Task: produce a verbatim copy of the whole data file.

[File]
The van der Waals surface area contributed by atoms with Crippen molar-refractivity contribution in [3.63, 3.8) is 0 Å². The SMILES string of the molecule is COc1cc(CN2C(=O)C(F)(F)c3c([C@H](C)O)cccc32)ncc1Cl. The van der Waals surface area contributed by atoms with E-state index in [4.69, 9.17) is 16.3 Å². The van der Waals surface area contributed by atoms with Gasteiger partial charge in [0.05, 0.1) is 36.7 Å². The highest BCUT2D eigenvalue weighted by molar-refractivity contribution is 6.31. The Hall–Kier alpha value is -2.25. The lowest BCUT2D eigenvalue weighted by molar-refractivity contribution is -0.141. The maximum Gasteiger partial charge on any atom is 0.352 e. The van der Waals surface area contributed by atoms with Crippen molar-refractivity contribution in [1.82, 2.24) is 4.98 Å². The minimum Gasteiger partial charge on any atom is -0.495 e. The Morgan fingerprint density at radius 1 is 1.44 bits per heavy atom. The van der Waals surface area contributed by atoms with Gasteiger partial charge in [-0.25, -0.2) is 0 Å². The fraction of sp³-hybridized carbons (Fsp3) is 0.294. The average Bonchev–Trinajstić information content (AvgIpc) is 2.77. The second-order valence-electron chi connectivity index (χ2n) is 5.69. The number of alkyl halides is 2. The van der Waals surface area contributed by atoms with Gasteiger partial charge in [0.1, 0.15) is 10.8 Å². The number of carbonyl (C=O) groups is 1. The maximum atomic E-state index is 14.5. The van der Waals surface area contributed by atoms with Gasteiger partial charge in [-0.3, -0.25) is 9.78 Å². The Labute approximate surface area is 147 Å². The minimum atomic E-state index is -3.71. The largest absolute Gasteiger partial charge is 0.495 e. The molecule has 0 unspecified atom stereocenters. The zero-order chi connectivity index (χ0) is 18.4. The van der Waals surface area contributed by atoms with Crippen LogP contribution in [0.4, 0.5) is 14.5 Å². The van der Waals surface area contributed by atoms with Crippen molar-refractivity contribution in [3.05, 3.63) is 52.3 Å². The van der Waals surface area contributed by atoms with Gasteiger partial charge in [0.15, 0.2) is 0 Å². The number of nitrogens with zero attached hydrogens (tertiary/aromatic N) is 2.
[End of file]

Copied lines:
The van der Waals surface area contributed by atoms with Crippen molar-refractivity contribution in [3.63, 3.8) is 0 Å². The SMILES string of the molecule is COc1cc(CN2C(=O)C(F)(F)c3c([C@H](C)O)cccc32)ncc1Cl. The van der Waals surface area contributed by atoms with E-state index in [4.69, 9.17) is 16.3 Å². The van der Waals surface area contributed by atoms with Gasteiger partial charge in [0.05, 0.1) is 36.7 Å². The highest BCUT2D eigenvalue weighted by molar-refractivity contribution is 6.31. The Hall–Kier alpha value is -2.25. The lowest BCUT2D eigenvalue weighted by molar-refractivity contribution is -0.141. The maximum Gasteiger partial charge on any atom is 0.352 e. The van der Waals surface area contributed by atoms with Crippen molar-refractivity contribution in [1.82, 2.24) is 4.98 Å². The minimum Gasteiger partial charge on any atom is -0.495 e. The Morgan fingerprint density at radius 1 is 1.44 bits per heavy atom. The van der Waals surface area contributed by atoms with Gasteiger partial charge in [-0.25, -0.2) is 0 Å². The fraction of sp³-hybridized carbons (Fsp3) is 0.294. The average Bonchev–Trinajstić information content (AvgIpc) is 2.77. The second-order valence-electron chi connectivity index (χ2n) is 5.69. The number of alkyl halides is 2. The van der Waals surface area contributed by atoms with Gasteiger partial charge in [0.1, 0.15) is 10.8 Å². The number of carbonyl (C=O) groups is 1. The maximum atomic E-state index is 14.5. The van der Waals surface area contributed by atoms with Gasteiger partial charge in [-0.3, -0.25) is 9.78 Å². The Labute approximate surface area is 147 Å². The minimum atomic E-state index is -3.71. The largest absolute Gasteiger partial charge is 0.495 e. The molecule has 0 unspecified atom stereocenters. The zero-order chi connectivity index (χ0) is 18.4. The van der Waals surface area contributed by atoms with Crippen LogP contribution in [0.4, 0.5) is 14.5 Å². The van der Waals surface area contributed by atoms with Crippen molar-refractivity contribution in [3.05, 3.63) is 52.3 Å². The van der Waals surface area contributed by atoms with Gasteiger partial charge in [0.15, 0.2) is 0 Å². The number of nitrogens with zero attached hydrogens (tertiary/aromatic N) is 2.